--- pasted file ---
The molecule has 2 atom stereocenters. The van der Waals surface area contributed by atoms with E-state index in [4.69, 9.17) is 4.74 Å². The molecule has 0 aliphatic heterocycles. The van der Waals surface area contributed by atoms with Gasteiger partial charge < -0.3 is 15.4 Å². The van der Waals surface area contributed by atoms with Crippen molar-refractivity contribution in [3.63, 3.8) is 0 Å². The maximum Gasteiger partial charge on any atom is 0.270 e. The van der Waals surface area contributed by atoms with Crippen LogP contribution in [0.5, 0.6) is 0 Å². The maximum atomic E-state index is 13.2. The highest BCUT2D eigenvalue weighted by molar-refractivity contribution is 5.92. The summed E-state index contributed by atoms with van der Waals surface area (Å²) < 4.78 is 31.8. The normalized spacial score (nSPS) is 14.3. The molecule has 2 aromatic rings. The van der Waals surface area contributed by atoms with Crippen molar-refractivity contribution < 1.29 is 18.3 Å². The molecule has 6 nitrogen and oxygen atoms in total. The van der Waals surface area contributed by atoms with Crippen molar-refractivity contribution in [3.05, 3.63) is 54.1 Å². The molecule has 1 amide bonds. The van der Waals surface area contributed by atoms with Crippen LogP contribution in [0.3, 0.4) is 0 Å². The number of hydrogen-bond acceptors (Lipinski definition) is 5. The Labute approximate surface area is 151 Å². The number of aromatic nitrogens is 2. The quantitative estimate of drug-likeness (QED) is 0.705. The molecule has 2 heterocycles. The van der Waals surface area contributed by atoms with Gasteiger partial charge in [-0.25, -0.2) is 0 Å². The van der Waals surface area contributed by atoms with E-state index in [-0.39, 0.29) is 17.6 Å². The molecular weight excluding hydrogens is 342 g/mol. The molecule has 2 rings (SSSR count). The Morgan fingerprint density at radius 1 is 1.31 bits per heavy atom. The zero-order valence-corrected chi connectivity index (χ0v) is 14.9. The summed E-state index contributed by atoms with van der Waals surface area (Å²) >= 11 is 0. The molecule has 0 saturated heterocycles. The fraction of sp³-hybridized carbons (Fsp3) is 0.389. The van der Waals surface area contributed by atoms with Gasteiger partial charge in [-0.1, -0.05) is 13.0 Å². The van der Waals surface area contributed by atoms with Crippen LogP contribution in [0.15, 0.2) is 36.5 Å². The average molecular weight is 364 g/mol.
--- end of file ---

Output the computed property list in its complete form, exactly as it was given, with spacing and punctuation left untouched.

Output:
The molecule has 2 atom stereocenters. The van der Waals surface area contributed by atoms with E-state index in [4.69, 9.17) is 4.74 Å². The molecule has 0 aliphatic heterocycles. The van der Waals surface area contributed by atoms with Gasteiger partial charge < -0.3 is 15.4 Å². The van der Waals surface area contributed by atoms with Crippen molar-refractivity contribution in [3.63, 3.8) is 0 Å². The maximum Gasteiger partial charge on any atom is 0.270 e. The van der Waals surface area contributed by atoms with Crippen LogP contribution in [0.5, 0.6) is 0 Å². The maximum atomic E-state index is 13.2. The highest BCUT2D eigenvalue weighted by molar-refractivity contribution is 5.92. The summed E-state index contributed by atoms with van der Waals surface area (Å²) < 4.78 is 31.8. The normalized spacial score (nSPS) is 14.3. The molecule has 2 aromatic rings. The van der Waals surface area contributed by atoms with Crippen molar-refractivity contribution < 1.29 is 18.3 Å². The molecule has 6 nitrogen and oxygen atoms in total. The van der Waals surface area contributed by atoms with Crippen molar-refractivity contribution in [3.05, 3.63) is 54.1 Å². The molecule has 1 amide bonds. The van der Waals surface area contributed by atoms with Crippen LogP contribution in [0.3, 0.4) is 0 Å². The number of hydrogen-bond acceptors (Lipinski definition) is 5. The Labute approximate surface area is 151 Å². The number of aromatic nitrogens is 2. The quantitative estimate of drug-likeness (QED) is 0.705. The molecule has 2 heterocycles. The van der Waals surface area contributed by atoms with Gasteiger partial charge in [-0.25, -0.2) is 0 Å². The van der Waals surface area contributed by atoms with E-state index in [-0.39, 0.29) is 17.6 Å². The molecular weight excluding hydrogens is 342 g/mol. The molecule has 2 rings (SSSR count). The Morgan fingerprint density at radius 1 is 1.31 bits per heavy atom. The zero-order valence-corrected chi connectivity index (χ0v) is 14.9. The summed E-state index contributed by atoms with van der Waals surface area (Å²) >= 11 is 0. The molecule has 0 saturated heterocycles. The fraction of sp³-hybridized carbons (Fsp3) is 0.389. The van der Waals surface area contributed by atoms with Gasteiger partial charge in [-0.1, -0.05) is 13.0 Å². The van der Waals surface area contributed by atoms with Crippen LogP contribution in [0.15, 0.2) is 36.5 Å². The average molecular weight is 364 g/mol.